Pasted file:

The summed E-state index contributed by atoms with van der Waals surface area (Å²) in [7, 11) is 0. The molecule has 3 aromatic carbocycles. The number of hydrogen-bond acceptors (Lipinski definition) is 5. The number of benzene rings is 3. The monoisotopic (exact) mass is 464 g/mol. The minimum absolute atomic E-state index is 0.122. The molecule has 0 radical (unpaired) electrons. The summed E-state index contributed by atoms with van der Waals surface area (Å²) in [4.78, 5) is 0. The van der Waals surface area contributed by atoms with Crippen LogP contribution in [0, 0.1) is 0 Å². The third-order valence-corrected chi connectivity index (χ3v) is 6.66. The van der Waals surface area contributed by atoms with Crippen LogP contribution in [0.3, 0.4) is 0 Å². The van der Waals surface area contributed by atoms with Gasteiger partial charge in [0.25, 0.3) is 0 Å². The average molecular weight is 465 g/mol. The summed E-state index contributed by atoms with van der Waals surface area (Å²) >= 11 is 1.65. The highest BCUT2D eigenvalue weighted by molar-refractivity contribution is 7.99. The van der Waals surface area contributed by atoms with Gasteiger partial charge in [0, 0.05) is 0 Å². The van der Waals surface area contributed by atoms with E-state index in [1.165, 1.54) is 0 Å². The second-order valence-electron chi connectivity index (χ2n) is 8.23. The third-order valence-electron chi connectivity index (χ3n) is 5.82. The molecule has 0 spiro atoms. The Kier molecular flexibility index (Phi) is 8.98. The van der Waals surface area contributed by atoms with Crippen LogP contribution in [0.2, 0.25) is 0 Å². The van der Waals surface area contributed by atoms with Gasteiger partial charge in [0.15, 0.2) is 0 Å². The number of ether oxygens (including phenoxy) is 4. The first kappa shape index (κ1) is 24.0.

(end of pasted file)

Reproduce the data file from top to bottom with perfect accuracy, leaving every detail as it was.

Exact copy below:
The summed E-state index contributed by atoms with van der Waals surface area (Å²) in [7, 11) is 0. The molecule has 3 aromatic carbocycles. The number of hydrogen-bond acceptors (Lipinski definition) is 5. The number of benzene rings is 3. The monoisotopic (exact) mass is 464 g/mol. The minimum absolute atomic E-state index is 0.122. The molecule has 0 radical (unpaired) electrons. The summed E-state index contributed by atoms with van der Waals surface area (Å²) in [4.78, 5) is 0. The van der Waals surface area contributed by atoms with Crippen LogP contribution in [0, 0.1) is 0 Å². The third-order valence-corrected chi connectivity index (χ3v) is 6.66. The van der Waals surface area contributed by atoms with Crippen LogP contribution in [0.3, 0.4) is 0 Å². The van der Waals surface area contributed by atoms with Gasteiger partial charge in [0.25, 0.3) is 0 Å². The average molecular weight is 465 g/mol. The summed E-state index contributed by atoms with van der Waals surface area (Å²) >= 11 is 1.65. The highest BCUT2D eigenvalue weighted by molar-refractivity contribution is 7.99. The van der Waals surface area contributed by atoms with Gasteiger partial charge in [0, 0.05) is 0 Å². The van der Waals surface area contributed by atoms with E-state index in [1.165, 1.54) is 0 Å². The second-order valence-electron chi connectivity index (χ2n) is 8.23. The third-order valence-electron chi connectivity index (χ3n) is 5.82. The molecule has 0 spiro atoms. The Kier molecular flexibility index (Phi) is 8.98. The van der Waals surface area contributed by atoms with Crippen LogP contribution in [0.2, 0.25) is 0 Å². The van der Waals surface area contributed by atoms with Gasteiger partial charge in [0.15, 0.2) is 0 Å². The number of ether oxygens (including phenoxy) is 4. The first kappa shape index (κ1) is 24.0.